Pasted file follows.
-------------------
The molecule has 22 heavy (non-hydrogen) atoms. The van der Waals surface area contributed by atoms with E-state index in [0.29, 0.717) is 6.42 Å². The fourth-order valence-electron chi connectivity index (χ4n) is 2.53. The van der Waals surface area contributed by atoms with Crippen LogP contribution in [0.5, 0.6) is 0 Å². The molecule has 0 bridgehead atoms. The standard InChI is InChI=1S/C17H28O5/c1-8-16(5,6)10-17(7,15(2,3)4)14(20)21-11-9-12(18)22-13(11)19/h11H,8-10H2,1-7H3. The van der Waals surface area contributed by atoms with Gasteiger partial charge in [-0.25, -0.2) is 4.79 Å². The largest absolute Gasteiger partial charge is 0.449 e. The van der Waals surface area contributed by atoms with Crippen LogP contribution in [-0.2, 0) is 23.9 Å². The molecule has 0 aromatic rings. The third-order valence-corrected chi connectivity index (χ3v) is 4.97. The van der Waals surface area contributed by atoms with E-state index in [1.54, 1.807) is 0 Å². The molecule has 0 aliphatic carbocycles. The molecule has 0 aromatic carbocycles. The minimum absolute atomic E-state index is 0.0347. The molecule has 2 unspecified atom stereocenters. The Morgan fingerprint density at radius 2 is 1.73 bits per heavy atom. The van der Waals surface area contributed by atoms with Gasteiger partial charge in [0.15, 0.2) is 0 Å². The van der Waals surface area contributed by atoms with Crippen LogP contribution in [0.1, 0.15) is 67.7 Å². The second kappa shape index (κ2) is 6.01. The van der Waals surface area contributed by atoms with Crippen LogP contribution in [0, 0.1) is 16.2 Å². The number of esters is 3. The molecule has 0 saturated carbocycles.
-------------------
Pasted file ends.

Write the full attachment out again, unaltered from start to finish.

The molecule has 22 heavy (non-hydrogen) atoms. The van der Waals surface area contributed by atoms with E-state index in [0.29, 0.717) is 6.42 Å². The fourth-order valence-electron chi connectivity index (χ4n) is 2.53. The van der Waals surface area contributed by atoms with Crippen LogP contribution in [0.5, 0.6) is 0 Å². The molecule has 0 bridgehead atoms. The standard InChI is InChI=1S/C17H28O5/c1-8-16(5,6)10-17(7,15(2,3)4)14(20)21-11-9-12(18)22-13(11)19/h11H,8-10H2,1-7H3. The van der Waals surface area contributed by atoms with Gasteiger partial charge in [-0.25, -0.2) is 4.79 Å². The largest absolute Gasteiger partial charge is 0.449 e. The van der Waals surface area contributed by atoms with Crippen LogP contribution in [-0.2, 0) is 23.9 Å². The molecule has 0 aromatic rings. The third-order valence-corrected chi connectivity index (χ3v) is 4.97. The van der Waals surface area contributed by atoms with E-state index in [1.54, 1.807) is 0 Å². The molecule has 0 aliphatic carbocycles. The molecule has 0 aromatic carbocycles. The minimum absolute atomic E-state index is 0.0347. The molecule has 2 unspecified atom stereocenters. The Morgan fingerprint density at radius 2 is 1.73 bits per heavy atom. The van der Waals surface area contributed by atoms with Gasteiger partial charge in [0.15, 0.2) is 0 Å². The van der Waals surface area contributed by atoms with Crippen LogP contribution in [0.1, 0.15) is 67.7 Å². The second kappa shape index (κ2) is 6.01. The van der Waals surface area contributed by atoms with Crippen LogP contribution in [0, 0.1) is 16.2 Å². The number of esters is 3. The molecule has 0 saturated carbocycles.